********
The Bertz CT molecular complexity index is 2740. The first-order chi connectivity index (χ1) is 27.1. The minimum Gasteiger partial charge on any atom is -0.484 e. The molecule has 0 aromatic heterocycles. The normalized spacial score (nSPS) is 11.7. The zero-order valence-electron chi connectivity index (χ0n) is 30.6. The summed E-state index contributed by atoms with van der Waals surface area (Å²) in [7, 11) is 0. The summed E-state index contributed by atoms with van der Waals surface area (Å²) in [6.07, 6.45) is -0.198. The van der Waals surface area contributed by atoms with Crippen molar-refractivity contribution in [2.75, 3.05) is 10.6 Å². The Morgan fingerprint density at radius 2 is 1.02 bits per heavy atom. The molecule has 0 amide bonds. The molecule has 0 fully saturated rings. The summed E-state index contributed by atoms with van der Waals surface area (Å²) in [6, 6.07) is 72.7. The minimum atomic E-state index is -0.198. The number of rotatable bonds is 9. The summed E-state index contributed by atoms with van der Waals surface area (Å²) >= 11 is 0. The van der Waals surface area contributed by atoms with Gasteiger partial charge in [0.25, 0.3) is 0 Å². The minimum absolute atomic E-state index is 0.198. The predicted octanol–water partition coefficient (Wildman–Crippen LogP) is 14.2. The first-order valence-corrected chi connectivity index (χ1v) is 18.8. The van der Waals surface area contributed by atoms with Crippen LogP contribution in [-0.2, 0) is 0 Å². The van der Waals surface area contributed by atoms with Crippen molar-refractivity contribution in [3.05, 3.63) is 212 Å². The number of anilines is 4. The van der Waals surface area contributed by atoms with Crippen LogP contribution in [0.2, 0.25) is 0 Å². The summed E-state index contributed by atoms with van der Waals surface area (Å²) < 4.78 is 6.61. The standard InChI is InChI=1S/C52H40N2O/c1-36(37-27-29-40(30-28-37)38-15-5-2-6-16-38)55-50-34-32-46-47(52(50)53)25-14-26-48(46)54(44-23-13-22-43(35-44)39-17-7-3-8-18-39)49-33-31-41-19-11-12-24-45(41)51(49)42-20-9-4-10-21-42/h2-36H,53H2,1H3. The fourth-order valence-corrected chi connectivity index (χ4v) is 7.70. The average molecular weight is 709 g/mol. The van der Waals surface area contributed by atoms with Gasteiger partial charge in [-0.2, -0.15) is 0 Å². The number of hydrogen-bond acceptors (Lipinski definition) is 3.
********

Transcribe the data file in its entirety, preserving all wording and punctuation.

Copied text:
The Bertz CT molecular complexity index is 2740. The first-order chi connectivity index (χ1) is 27.1. The minimum Gasteiger partial charge on any atom is -0.484 e. The molecule has 0 aromatic heterocycles. The normalized spacial score (nSPS) is 11.7. The zero-order valence-electron chi connectivity index (χ0n) is 30.6. The summed E-state index contributed by atoms with van der Waals surface area (Å²) in [7, 11) is 0. The summed E-state index contributed by atoms with van der Waals surface area (Å²) in [6.07, 6.45) is -0.198. The van der Waals surface area contributed by atoms with Crippen molar-refractivity contribution in [2.75, 3.05) is 10.6 Å². The Morgan fingerprint density at radius 2 is 1.02 bits per heavy atom. The molecule has 0 amide bonds. The molecule has 0 fully saturated rings. The summed E-state index contributed by atoms with van der Waals surface area (Å²) in [6, 6.07) is 72.7. The minimum atomic E-state index is -0.198. The number of rotatable bonds is 9. The summed E-state index contributed by atoms with van der Waals surface area (Å²) >= 11 is 0. The van der Waals surface area contributed by atoms with Gasteiger partial charge in [0.25, 0.3) is 0 Å². The minimum absolute atomic E-state index is 0.198. The predicted octanol–water partition coefficient (Wildman–Crippen LogP) is 14.2. The first-order valence-corrected chi connectivity index (χ1v) is 18.8. The van der Waals surface area contributed by atoms with Crippen LogP contribution in [-0.2, 0) is 0 Å². The van der Waals surface area contributed by atoms with Crippen molar-refractivity contribution in [3.05, 3.63) is 212 Å². The number of anilines is 4. The van der Waals surface area contributed by atoms with Crippen LogP contribution in [0.2, 0.25) is 0 Å². The summed E-state index contributed by atoms with van der Waals surface area (Å²) < 4.78 is 6.61. The standard InChI is InChI=1S/C52H40N2O/c1-36(37-27-29-40(30-28-37)38-15-5-2-6-16-38)55-50-34-32-46-47(52(50)53)25-14-26-48(46)54(44-23-13-22-43(35-44)39-17-7-3-8-18-39)49-33-31-41-19-11-12-24-45(41)51(49)42-20-9-4-10-21-42/h2-36H,53H2,1H3. The fourth-order valence-corrected chi connectivity index (χ4v) is 7.70. The average molecular weight is 709 g/mol. The van der Waals surface area contributed by atoms with Gasteiger partial charge in [-0.2, -0.15) is 0 Å². The number of hydrogen-bond acceptors (Lipinski definition) is 3.